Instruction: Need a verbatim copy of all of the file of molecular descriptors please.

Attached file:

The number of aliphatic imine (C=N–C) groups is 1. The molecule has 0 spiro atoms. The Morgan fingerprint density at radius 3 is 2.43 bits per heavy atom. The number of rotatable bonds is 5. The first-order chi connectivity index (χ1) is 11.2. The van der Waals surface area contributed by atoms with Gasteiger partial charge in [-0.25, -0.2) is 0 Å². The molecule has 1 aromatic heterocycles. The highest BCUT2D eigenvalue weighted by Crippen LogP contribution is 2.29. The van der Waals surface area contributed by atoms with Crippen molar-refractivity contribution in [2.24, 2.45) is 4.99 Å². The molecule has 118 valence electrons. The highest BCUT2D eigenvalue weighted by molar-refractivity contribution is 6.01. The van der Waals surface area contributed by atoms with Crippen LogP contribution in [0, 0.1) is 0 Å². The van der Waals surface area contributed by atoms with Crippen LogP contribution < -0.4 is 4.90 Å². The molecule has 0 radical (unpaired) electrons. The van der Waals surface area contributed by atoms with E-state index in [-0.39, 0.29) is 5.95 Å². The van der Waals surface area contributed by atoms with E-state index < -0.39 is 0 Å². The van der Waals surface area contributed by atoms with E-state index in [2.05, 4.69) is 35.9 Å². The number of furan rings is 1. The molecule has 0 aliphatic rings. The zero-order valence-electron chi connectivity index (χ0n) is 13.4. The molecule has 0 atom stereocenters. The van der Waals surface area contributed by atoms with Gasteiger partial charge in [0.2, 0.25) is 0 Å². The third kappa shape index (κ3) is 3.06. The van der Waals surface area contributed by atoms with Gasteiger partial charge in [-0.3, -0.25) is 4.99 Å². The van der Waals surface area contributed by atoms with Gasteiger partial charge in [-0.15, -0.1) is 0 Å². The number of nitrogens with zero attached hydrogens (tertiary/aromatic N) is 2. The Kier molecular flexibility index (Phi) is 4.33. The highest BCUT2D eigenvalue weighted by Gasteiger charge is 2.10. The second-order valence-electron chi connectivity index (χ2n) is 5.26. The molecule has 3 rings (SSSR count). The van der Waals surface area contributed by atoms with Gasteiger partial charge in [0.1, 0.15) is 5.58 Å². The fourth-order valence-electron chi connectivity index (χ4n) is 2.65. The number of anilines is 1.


The number of aliphatic imine (C=N–C) groups is 1. The molecule has 0 spiro atoms. The Morgan fingerprint density at radius 3 is 2.43 bits per heavy atom. The number of rotatable bonds is 5. The first-order chi connectivity index (χ1) is 11.2. The van der Waals surface area contributed by atoms with Gasteiger partial charge in [-0.25, -0.2) is 0 Å². The molecule has 1 aromatic heterocycles. The highest BCUT2D eigenvalue weighted by Crippen LogP contribution is 2.29. The van der Waals surface area contributed by atoms with Crippen molar-refractivity contribution in [2.24, 2.45) is 4.99 Å². The molecule has 118 valence electrons. The highest BCUT2D eigenvalue weighted by molar-refractivity contribution is 6.01. The van der Waals surface area contributed by atoms with Crippen LogP contribution in [0, 0.1) is 0 Å². The van der Waals surface area contributed by atoms with Crippen LogP contribution < -0.4 is 4.90 Å². The molecule has 0 radical (unpaired) electrons. The van der Waals surface area contributed by atoms with E-state index in [-0.39, 0.29) is 5.95 Å². The van der Waals surface area contributed by atoms with E-state index < -0.39 is 0 Å². The van der Waals surface area contributed by atoms with E-state index in [2.05, 4.69) is 35.9 Å². The number of furan rings is 1. The molecule has 0 aliphatic rings. The zero-order valence-electron chi connectivity index (χ0n) is 13.4. The molecule has 0 atom stereocenters. The van der Waals surface area contributed by atoms with Gasteiger partial charge in [0.2, 0.25) is 0 Å². The third kappa shape index (κ3) is 3.06. The van der Waals surface area contributed by atoms with Gasteiger partial charge in [-0.3, -0.25) is 4.99 Å². The van der Waals surface area contributed by atoms with Gasteiger partial charge in [-0.15, -0.1) is 0 Å². The number of nitrogens with zero attached hydrogens (tertiary/aromatic N) is 2. The Kier molecular flexibility index (Phi) is 4.33. The highest BCUT2D eigenvalue weighted by Gasteiger charge is 2.10. The second-order valence-electron chi connectivity index (χ2n) is 5.26. The molecule has 3 rings (SSSR count). The van der Waals surface area contributed by atoms with Gasteiger partial charge in [0.1, 0.15) is 5.58 Å². The fourth-order valence-electron chi connectivity index (χ4n) is 2.65. The number of anilines is 1.